Discussed October 2017
By Ellen Klages
Buy Passing Strange from Amazon.com
- Franny - a Wiccan, with some genuine and surprising magical abilities.
- Babs (aka Barbara, Franny’s partner) - PhD in theoretical mathematics, although she’s only been able to get a job as a “mathematics lecturer” at an (unnamed) university.
- Haskell (aka Loretta Haskell) - a painter and cover illustrator for F&SF pulp magazines such as Weird Menace; her work is well-known and respected, but her fans don’t know she’s female.
- Helen - straight-but-friendly Japanese-American budding attorney; Franny’s lawyer; supports herself by “dancing twelve shows a week at Forbidden City” (a popular club in Chinatown).
- Emily/Spike - expelled from Wellesley when she and a roommate were caught in flagrante delecto – more widely known as “Spike”, the sexy “drag king” crooner at Mona’s Club 440.
- What’s your opinion of the novella’s title? How does it relate to the story? What’s your opinion of the cover illustration?
- Passing Strange has been called “a love letter to queer San Francisco”. Do you agree? Why or why not?
- Most of the novella takes place in 1939/1940, when the Golden Gate International Exposition was in full swing. Did it seem “authentic” to you? Do you think it has relevance to the world of today?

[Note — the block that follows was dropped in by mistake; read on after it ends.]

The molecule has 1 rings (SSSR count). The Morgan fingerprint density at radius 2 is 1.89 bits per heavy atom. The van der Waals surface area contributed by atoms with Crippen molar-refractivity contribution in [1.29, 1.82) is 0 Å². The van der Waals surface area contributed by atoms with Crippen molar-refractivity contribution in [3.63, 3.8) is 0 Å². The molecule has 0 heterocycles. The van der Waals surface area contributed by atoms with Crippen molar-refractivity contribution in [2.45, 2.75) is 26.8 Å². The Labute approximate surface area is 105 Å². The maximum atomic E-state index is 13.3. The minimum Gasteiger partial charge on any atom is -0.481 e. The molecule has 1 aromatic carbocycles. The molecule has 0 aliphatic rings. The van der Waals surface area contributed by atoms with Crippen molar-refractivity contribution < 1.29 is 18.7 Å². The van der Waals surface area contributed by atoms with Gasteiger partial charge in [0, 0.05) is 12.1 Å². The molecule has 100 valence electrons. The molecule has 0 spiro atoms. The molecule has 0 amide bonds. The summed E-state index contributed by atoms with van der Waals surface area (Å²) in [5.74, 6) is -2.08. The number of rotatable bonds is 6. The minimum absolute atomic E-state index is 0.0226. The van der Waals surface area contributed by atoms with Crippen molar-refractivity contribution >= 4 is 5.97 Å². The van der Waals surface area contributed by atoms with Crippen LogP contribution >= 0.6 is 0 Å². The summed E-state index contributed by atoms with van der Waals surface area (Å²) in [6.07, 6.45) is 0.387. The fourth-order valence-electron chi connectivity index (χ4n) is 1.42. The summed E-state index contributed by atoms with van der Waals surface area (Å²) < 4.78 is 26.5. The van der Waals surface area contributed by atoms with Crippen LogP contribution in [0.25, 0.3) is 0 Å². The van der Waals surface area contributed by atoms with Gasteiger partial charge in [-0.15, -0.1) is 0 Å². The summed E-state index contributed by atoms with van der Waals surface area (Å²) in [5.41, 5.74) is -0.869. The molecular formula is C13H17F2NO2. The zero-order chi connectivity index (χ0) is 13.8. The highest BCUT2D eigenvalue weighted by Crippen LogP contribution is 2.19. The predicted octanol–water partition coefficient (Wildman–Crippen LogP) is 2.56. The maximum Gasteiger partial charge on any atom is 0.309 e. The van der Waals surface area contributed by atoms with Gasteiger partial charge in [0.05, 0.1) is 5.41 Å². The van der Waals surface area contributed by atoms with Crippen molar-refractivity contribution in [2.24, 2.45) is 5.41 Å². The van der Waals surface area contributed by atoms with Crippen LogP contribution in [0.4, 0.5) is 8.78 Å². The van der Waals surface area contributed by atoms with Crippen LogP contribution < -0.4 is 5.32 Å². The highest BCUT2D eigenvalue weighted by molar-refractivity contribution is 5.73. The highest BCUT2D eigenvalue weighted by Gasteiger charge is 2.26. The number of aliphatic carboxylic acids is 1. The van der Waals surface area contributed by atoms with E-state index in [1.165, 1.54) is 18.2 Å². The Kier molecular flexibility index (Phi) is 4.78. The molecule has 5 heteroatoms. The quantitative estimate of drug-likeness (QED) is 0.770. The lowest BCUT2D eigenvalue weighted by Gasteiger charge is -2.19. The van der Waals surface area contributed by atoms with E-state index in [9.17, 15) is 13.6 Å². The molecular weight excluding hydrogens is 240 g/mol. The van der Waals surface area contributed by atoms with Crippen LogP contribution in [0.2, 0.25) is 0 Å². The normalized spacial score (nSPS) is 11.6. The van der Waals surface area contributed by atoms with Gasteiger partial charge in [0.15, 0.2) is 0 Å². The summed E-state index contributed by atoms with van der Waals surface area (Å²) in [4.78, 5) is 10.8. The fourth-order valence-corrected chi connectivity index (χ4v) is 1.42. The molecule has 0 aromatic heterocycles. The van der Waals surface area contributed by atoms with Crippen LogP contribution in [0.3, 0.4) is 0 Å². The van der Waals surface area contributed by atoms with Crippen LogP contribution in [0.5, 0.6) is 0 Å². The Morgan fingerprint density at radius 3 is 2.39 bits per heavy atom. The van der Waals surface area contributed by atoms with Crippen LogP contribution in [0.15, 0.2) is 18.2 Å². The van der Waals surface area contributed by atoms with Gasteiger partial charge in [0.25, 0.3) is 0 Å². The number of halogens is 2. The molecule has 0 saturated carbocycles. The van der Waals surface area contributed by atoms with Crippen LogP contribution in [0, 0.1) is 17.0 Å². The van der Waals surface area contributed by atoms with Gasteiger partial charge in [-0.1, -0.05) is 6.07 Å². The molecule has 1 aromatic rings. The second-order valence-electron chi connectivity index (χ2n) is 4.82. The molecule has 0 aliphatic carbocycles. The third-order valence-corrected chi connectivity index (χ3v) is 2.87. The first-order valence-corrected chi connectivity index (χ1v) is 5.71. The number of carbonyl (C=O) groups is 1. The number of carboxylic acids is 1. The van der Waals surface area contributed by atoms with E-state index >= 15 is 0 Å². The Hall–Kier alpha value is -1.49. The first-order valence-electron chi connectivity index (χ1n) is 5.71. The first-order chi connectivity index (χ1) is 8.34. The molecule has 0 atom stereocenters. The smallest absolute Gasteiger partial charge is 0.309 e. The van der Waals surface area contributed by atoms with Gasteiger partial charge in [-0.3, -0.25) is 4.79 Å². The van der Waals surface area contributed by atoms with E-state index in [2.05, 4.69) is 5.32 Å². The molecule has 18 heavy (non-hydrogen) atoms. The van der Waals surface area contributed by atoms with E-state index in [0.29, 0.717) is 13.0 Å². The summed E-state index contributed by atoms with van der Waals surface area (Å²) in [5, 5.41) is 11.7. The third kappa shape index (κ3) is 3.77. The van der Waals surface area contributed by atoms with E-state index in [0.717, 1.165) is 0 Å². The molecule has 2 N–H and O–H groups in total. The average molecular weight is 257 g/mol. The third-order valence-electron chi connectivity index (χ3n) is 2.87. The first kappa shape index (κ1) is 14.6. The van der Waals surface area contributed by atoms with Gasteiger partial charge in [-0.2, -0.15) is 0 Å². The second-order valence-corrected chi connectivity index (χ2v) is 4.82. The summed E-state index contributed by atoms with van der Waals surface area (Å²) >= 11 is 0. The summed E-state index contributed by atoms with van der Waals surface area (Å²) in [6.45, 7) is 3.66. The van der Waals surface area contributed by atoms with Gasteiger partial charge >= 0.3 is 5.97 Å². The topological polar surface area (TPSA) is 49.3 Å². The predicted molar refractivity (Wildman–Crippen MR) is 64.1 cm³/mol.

- How well does Passing Strange depict its key interpersonal relationships? Did they seem realistic to you? As you read about them, did you “care”?
- What’s your opinion of the depiction of Haskell’s marriage and of her husband?
- Klages says that Passing Strange was “inspired by the pulps, film noir, and screwball comedies.” Could you see any of these influences?
- In her Afterword to Portable Childhoods, Klages says: “Science fiction is, I’ve read, a literature of setting.” Is San Francisco a “setting” or a “character” in Passing Strange?
- Neil Gaiman describes the stories in Portable Childhoods as “stories of families, the ones we are born into and the ones that we create”. Does this description also apply to Passing Strange?
- What’s your opinion of the Fantasy elements in Passing Strange? Do you think the “SF-adjacent” elements add to the story?
- Have you read any other works by Klages? If so, how does Passing Strange compare? If not, do you think you’re more or less likely to read other works by Klages?
Wakulla Springs (2013), with Andy Duncan – World Fantasy Award 2014.
Wicked Wonders (2017) – anthology, includes:
- “Hey, Presto!” (2014) – Polly (who later appears in Passing Strange) as a young girl in England.
- “Caligo Lane” (2014) – Franny and her origami-magic during WW2 (she also appears in Passing Strange).
Portable Childhoods (2007) – anthology, includes:
- “The Green Glass Sea” (2004) – short story from which the novel developed.
- Time Gypsy (1998) – novelette, first appeared in Bending the Landscape: Science Fiction.
YA historical fiction:
- The Green Glass Sea (2006)
- White Sands, Red Menace (2008)